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On the May 31 edition of ABC's World News, host Charles Gibson reported that President Bush "call[ed] on 15 major nations to set a goal for reducing greenhouse gas emissions" and that "[t]his is a major change for the White House." Gibson noted that "the Bush administration was expected to face heavy criticism [at next week's G8 summit] for not doing enough about global warming." However, he failed to mention that Bush's greenhouse gas reduction proposal does not include any specific targets to be met or penalties for failing to reduce emissions -- shortcomings highlighted by numerous lawmakers and environmentalists. By contrast, other media outlets did report on the criticism of Bush's proposal, including the May 31 editions of the CBS Evening News and NBC's Nightly News.
In his May 31 speech on the U.S. international development agenda, Bush presented his proposal to reduce greenhouse gases emissions:
In recent years, science has deepened our understanding of climate change and opened new possibilities for confronting it. The United States takes this issue seriously. The new initiative I am outlining today will contribute to the important dialogue that will take place in Germany next week. The United States will work with other nations to establish a new framework on greenhouse gas emissions for when the Kyoto Protocol expires in 2012.
So my proposal is this: By the end of next year, America and other nations will set a long-term global goal for reducing greenhouse gases. To help develop this goal, the United States will convene a series of meetings of nations that produce most greenhouse gas emissions, including nations with rapidly growing economies like India and China.
In addition to this long-term global goal, each country would establish midterm national targets, and programs that reflect their own mix of energy sources and future energy needs. Over the course of the next 18 months, our nations would bring together industry leaders from different sectors of our economies, such as power generation and alternative fuels and transportation. These leaders will form working groups that will cooperate on ways to share clean energy technology and best practices.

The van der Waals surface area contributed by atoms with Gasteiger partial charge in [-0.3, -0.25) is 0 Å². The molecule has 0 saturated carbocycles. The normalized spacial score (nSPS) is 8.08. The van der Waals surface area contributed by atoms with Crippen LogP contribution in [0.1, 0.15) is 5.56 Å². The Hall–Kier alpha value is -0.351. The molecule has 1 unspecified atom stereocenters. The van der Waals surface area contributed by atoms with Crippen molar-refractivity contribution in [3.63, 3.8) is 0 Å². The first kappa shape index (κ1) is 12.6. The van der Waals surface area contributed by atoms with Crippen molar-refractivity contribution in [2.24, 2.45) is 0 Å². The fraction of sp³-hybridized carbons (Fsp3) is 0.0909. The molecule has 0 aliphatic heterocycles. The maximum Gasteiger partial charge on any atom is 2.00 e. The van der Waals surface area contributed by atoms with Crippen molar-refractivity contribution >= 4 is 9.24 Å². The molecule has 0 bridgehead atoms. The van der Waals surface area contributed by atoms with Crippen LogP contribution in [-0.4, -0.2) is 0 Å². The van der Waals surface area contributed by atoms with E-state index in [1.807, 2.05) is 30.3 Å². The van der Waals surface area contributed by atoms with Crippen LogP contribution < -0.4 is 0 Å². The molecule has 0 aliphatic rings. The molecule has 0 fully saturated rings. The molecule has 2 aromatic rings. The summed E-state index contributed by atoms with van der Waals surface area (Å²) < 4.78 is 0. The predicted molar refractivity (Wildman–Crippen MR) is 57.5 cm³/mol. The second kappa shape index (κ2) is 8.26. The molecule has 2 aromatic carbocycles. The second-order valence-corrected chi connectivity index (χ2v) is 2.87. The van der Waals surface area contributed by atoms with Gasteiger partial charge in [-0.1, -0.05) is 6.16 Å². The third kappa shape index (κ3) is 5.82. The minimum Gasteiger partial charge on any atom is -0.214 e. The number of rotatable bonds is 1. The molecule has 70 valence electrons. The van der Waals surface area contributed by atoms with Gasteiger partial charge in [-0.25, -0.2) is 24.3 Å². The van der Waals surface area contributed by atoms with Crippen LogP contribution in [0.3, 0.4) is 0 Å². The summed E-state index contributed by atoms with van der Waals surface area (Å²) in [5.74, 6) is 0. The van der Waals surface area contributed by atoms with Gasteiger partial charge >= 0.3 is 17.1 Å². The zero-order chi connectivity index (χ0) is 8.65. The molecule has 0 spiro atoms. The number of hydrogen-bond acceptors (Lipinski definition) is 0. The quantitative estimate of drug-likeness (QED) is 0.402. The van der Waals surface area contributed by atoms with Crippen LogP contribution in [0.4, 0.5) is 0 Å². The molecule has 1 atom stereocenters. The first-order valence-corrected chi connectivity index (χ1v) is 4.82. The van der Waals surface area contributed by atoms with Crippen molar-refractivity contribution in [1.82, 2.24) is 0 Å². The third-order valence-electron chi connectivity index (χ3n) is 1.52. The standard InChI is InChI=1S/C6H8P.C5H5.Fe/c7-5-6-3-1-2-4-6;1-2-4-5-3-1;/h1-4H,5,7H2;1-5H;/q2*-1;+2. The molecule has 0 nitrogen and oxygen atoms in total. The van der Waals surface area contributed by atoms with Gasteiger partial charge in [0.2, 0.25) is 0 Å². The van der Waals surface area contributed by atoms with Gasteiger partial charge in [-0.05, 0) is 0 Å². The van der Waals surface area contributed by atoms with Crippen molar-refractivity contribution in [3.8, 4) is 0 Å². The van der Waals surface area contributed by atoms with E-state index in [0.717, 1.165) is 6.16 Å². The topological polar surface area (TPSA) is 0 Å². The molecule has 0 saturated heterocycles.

Gibson called Bush's proposal a "major change," and ABC News correspondent Bill Blakemore later reported that Bush said in his speech that "the U.S. would now take the lead in the fight against global warming." But while Blakemore noted that Bush's speech came only hours after NASA administrator Michael Griffin said, "I am not sure that it is fair to say that it [global warming] is a problem we must wrestle with," neither Gibson nor Blakemore mentioned any specific criticism of Bush's proposal.
Yet other media outlets did. For example:
- On the May 31 edition of the CBS Evening News, chief White House correspondent Jim Axelrod reported: "[T]he Bush approach calls for voluntary international goals to reduce greenhouse gases, not binding commitments. And that troubles climate change experts." Axelrod's report then quoted Elliot Diringer from the Pew Center on Global Climate Change as saying, "Unless you have all the countries sitting down together and saying, 'Here's what we're prepared to do, what are you prepared to do?' and then working toward an agreement on a package of commitments, you're not going to get the critical mass of action that you need to reduce emission."
- On the May 31 edition of NBC's Nightly News, chief environmental correspondent Anne Thompson reported that "[e]nvironmental leaders I talked to today certainly weren't impressed" with Bush's proposal. Thompson added: "One said it was worse than too little, too late, and several agreed that it was a PR strategy, designed to keep President Bush from looking like an obstructionist at next week's G8 meeting."
- The Washington Post reported on June 1 that Bush's proposal "came under heavy fire from key members of Congress" and that "[v]irtually without exception, environmentalists questioned why Bush has devised a plan that lacks mandatory cuts in greenhouse gas emissions":